WARNING: The following review contains minor spoilers for She-Ra and the Princesses of Power Season 2, arriving Friday on Netflix.
Even after a full season of She-Ra and the Princesses of Power, the world of Etheria is still full of mystery. We still don’t know that much about the First Ones, or why they put their advanced tech in the core of the planet. Nor doe we know what made the previous She-Ra of the past, Mara, fail in her duties to protect Etheria. What we do know, and what the first season has set up for the second, is that the heart of this show is in the friendships between the different characters.
Season 1 introduced us to Adora, the hero who quickly changes her alliance from the Horde to the Rebellion when she realizes the truth of what her former comrades are actually doing -- destroying villages in a grab for power. Of course, it's made easier for Adora to make this major life change and leave her former best friend Catra behind thanks to of Bow and Glimmer. Bow is so open and easy to talk to, while Glimmer has an infectious energy that makes you want to join whatever she’s doing. It doesn’t take long for them all to become close.
The three of them form a best friends squad that reminds us all of the best friends we had in our formative young adult years. Bow and Glimmer have been besties for seemingly forever, but that didn’t mean there weren’t hiccups in their relationship, which we saw in the Princess Prom episode in Season 1. And now that the friends have gathered new members into their Princess Alliance, Season 2 continues to explore how, as in real life, friendships aren’t always sunshine and rainbows.
It’s difficult for a group of disparate personalities to get things done and get along, as we’ve all learned from doing group projects in school or the workplace. This is the problem the Princess Alliance faces in the second season; the princesses have been assembled, but that’s only the beginning. Now, they have to work together.
In the first episode of the second season, Glimmer and Frosta (one of the new princesses) do not have a harmonious relationship. It’s easy for the viewer to recognize both of their positions; Glimmer wants to make sure the missions are successful, while Frosta wants to impress Glimmer and make friends. It’s a classic struggle for team balance, but it culminates in a mature conversation that’s surprising considering the age of the characters (Frosta is still a child) and the average age of the intended audience for this show.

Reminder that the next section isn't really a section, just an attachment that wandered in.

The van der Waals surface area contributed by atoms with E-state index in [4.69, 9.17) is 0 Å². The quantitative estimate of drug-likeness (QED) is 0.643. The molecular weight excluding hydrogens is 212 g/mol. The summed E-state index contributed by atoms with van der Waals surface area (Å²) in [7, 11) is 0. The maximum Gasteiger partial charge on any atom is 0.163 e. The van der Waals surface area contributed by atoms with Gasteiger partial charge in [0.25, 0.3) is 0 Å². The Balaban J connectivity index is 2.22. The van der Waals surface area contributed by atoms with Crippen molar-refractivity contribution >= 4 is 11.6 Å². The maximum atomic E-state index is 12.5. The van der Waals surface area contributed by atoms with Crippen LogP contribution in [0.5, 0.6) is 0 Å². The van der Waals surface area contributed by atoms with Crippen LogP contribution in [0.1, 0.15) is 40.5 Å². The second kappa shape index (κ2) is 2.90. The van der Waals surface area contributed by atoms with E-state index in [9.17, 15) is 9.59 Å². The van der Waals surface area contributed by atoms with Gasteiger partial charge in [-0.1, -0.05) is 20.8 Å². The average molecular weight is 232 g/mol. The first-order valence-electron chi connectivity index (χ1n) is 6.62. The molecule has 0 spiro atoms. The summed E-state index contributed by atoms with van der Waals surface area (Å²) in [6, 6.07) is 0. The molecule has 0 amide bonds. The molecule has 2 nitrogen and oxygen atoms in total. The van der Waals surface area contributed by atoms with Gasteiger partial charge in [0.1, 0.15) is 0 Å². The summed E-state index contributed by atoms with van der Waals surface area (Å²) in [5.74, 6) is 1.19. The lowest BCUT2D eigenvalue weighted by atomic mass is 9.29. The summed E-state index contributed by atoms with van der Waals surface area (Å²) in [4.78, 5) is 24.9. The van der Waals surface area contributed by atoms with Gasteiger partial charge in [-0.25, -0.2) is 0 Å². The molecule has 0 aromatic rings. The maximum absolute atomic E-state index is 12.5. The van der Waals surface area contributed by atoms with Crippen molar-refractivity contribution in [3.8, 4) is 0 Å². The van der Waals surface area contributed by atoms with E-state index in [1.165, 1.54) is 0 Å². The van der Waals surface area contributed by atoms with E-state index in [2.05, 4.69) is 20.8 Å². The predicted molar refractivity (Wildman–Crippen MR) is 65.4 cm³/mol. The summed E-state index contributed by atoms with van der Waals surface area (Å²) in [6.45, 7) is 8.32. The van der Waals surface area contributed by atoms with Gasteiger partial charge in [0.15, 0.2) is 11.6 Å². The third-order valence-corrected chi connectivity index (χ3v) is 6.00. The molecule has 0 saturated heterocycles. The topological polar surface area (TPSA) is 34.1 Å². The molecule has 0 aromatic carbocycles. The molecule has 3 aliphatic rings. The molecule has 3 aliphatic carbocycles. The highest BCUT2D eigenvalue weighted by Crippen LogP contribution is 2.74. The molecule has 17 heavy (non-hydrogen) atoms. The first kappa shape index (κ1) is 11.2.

This is indicative of what’s so special about this show: while it is a show for children, the themes and conversations the show can spark are universally appealing. This loving treatment of the characters who are allowed moments of vulnerability even extend to the “villains” of the show.
Later, Scorpia, a Horde Force Captain, bonds with a character from the Princess Alliance. Scorpia is defined by her loyalty, and this trait is what actually allows her to bond with a character from the other side of the war. She is frustrated with her inability to get Catra to open up, and the character she talks to understands exactly what she’s going through. While this friendship is unexpected, it shows that we all have more in common with one another than we think.
We also get closer to having a true friendship on the villain’s side. Though she'll never admit it, Catra is still recovering from losing her best friend Adora to the princesses. This, plus the mistreatment she got from Light Spinner growing up, has understandably made Catra hesitant to show any weakness, including talking about how she’s feeling. Scorpia tries to be there for her the best she can, even though Catra can’t reciprocate any warmth towards her. Little by little, Scorpia chips away at Catra’s emotional armor, an arc that's interesting to track through the second season.
Adora is haunted by thoughts of Catra at the beginning of Season 2. Adora’s personal mission is to train as hard as she can so that she can avoid the mistakes of Mara, the previous She-Ra. Comparison is a dangerous mindset, which is further complicated by Adora having difficulty letting go of Catra. As a result, Adora’s focus isn’t all there when she trains, leading to a comedic sequence involving her magic sword.
Adora’s problems don’t suddenly go away by the end of the season. We see her struggle with the pressure of being She-Ra, the savior throughout her arc, as she becomes fixated on being perfect, a struggle that’s particularly apt for our social media culture. Though we know perfection is impossible to achieve, the pressure to appear as such is still there. But while she may not fully succeed in her goal, we see Adora working on her issues, which is arguably more important than seeing every one of her problems resolved.
All in all, She-Ra and the Princesses of Power Season 2 is more of what we loved from Season 1. There are more friendships formed leading to more vulnerability from the characters on either side. Now that the show has established a voice and vision for itself, it’s able to play even more with what we loved from the first season. Just wait till you see what Bow does with his mini figurines.
She-Ra and the Princesses of Power, starring Aimee Carrero, Karen Fukuhara, AJ Michalka, Marcus Scribner, Reshma Shetty, Lorraine Toussaint, Keston John, Lauren Ash, Christine Woods, Genesis Rodriguez, Jordan Fisher, Vella Lovell, Merit Leighton, Sandra Oh and Krystal Joy Brown, is now available on Netflix. Season 2 premieres on April 26.